It is this which compelled Loumos to write his essay on Koestler. The essay is not in the first place a “literary review,” or “literary criticism”; it is a political evaluation of the sterile, reactionary and destructive political writing of an avowedly political novelist.

Weiss’ letter is clear to the extent that the confusions of Koestler are his own and have become a political program for him. That is why he resents what he calls Loumos’ “heel-clicking,” and “theological tub-thumping.” That is why he is afraid that Loumos’ type of criticism, and more important, his attitude toward Koestler will breed “a race of ... hopped-up ‘Marxist’ monsters who will anoint themselves sole custodians of the ideas of socialism ...”

Party and Literature

An honest attempt at a Marxist evaluation of a political-literary work, often provokes this kind of “defense of literature,” which is really in no need of it. It is the literary man striking his own “easy attitude” and sanctifying literary works. In this case, Weiss was offended, not so much by anything outrageous that Loumos wrote, but obviously by the fact that Koestlerism, synonymous with his own political confusion, was subjected to a vigorous condemnation. That is why it was rather unfortunate that Comrade Howe felt compelled to come to Weiss’ assistance. Listen to Howe:

“Weiss is essentially correct when he charges that Marxist reviewers are prone often to ‘strike easy attitudes’ and indulge in ‘theological tub thumping!’ For as sometimes happens a review which merely indicates that the author is not a revolutionary – a fact which any moderately intelligent person already knows – is of little value.” (Emphasis mine – A.G.)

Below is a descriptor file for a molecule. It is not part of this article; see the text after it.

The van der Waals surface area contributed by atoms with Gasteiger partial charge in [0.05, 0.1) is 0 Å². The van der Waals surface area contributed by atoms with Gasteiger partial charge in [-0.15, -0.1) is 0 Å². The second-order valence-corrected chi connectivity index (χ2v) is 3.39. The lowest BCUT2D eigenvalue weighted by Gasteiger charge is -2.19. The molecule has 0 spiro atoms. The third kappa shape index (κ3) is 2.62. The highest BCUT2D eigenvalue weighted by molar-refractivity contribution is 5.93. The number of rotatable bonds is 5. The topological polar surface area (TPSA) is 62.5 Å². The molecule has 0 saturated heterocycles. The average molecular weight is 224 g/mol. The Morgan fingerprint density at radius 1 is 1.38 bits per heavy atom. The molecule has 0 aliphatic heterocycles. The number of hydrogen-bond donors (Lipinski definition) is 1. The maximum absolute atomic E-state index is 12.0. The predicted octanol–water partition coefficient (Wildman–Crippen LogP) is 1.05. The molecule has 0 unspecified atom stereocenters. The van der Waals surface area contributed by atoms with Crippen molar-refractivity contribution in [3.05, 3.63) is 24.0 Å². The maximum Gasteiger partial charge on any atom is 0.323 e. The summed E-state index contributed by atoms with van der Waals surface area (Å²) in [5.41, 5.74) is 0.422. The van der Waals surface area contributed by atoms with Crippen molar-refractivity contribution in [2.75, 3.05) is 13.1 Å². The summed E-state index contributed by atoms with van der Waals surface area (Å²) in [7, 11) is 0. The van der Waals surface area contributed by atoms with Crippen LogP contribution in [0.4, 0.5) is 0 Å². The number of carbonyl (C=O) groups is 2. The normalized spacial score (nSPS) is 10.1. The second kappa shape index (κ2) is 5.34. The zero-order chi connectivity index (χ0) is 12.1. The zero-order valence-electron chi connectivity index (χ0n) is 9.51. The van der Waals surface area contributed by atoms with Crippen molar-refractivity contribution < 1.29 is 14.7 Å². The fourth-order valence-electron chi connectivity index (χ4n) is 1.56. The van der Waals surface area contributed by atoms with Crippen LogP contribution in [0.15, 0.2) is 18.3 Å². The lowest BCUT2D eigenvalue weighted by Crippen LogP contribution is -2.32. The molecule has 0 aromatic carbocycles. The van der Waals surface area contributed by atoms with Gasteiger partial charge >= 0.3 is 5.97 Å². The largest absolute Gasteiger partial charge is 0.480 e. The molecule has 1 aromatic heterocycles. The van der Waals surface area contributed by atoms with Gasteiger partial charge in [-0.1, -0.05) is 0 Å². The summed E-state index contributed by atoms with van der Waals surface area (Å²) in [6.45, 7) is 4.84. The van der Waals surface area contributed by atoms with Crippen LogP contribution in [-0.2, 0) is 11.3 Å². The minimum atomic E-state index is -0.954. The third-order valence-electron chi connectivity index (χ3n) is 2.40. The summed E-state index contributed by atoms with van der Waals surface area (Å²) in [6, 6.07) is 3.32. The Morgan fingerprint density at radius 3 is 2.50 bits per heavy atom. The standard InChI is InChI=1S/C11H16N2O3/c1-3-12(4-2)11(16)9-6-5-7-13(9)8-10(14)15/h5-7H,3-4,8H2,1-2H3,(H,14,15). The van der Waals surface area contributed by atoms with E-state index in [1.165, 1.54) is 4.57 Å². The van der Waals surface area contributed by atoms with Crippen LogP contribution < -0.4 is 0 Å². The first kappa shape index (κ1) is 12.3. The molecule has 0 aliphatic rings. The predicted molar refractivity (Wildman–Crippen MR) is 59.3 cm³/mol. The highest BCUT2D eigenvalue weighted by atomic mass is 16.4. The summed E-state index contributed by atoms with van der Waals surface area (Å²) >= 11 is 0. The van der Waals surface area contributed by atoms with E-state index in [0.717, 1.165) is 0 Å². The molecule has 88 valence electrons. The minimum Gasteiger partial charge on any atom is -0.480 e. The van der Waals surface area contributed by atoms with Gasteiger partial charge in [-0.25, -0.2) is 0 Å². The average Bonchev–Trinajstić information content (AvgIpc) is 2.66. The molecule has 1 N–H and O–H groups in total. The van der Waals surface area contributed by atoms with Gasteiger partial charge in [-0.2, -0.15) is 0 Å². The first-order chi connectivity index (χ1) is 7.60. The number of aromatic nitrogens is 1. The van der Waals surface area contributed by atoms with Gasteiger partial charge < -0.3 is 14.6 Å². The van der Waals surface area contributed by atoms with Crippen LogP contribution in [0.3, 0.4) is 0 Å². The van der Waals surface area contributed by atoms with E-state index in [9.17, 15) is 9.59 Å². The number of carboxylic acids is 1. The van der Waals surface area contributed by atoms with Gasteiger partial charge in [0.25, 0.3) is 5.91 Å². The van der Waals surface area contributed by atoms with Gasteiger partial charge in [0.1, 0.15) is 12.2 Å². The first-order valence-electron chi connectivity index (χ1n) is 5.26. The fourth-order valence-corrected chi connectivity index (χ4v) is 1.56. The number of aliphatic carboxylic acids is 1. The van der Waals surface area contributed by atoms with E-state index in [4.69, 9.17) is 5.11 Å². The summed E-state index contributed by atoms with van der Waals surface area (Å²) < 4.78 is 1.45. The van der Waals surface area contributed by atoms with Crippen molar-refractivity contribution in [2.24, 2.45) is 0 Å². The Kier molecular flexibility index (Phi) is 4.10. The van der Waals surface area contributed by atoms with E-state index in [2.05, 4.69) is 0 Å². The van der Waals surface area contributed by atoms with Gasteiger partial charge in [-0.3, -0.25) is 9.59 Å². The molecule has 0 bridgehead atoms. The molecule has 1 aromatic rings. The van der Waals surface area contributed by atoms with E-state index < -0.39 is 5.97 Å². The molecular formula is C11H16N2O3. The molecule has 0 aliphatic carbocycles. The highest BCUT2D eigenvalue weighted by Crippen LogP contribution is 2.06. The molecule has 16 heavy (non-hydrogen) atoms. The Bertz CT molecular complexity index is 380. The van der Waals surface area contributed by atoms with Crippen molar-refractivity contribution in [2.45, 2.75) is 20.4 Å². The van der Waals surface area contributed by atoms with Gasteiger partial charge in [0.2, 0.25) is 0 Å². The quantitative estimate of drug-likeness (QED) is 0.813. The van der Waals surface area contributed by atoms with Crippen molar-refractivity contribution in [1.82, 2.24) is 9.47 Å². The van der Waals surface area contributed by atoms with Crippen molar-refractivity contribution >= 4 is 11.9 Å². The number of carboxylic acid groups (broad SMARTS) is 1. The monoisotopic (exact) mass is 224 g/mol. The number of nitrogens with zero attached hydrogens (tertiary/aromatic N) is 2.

Involved in this dispute, in part at least, is the question of literary criticism, the relationship of the revolutionary socialist party to it and the limits of this relationship. It is necessary to reconsider this question and to be done with it in order to come to grips with the specific dispute under discussion. When Weiss speaks of “heel-clickers” and “tub thumping,” and Howe echoes his fears and warns against them, they do Loumos an injustice, implying that this is what he did in his review. They express, in part also, a reaction to the Stalinist attempt to embrace literature in its totalitarian vise, to compel writers to conform to a “party line” and to make them create works along the lines of theses and resolutions.

Although Stalinist criticism has nothing in common with Marxism, Weiss and Howe, confusing and sometimes identifying the two, are apparently afraid of the rebirth of Auerbach, once head of International Literature, and his literary Gestapo. The amalgam of Marxist criticism and Stalinism is unjustified, as recent experience alone has shown. Howe’s comments on Marxist reviewing are extremely exaggerated, as is evidenced in this present dispute.

When Howe says that Weiss is “essentially correct” he reveals that in reacting to the Stalinist school of literature, he is guilty of an equally objectionable error: a tendency to separate literature totally from politics. Moreover, he displays an unwarranted impatience with what has been called the “intervention” of a revolutionary party in a field which should presumably be left to “specialists.” Aside from the fact that some literary specialists make a mess of literary criticism the revolutionary organization does take an interest in literary affairs, and must in those instances where literary predictions are frankly political.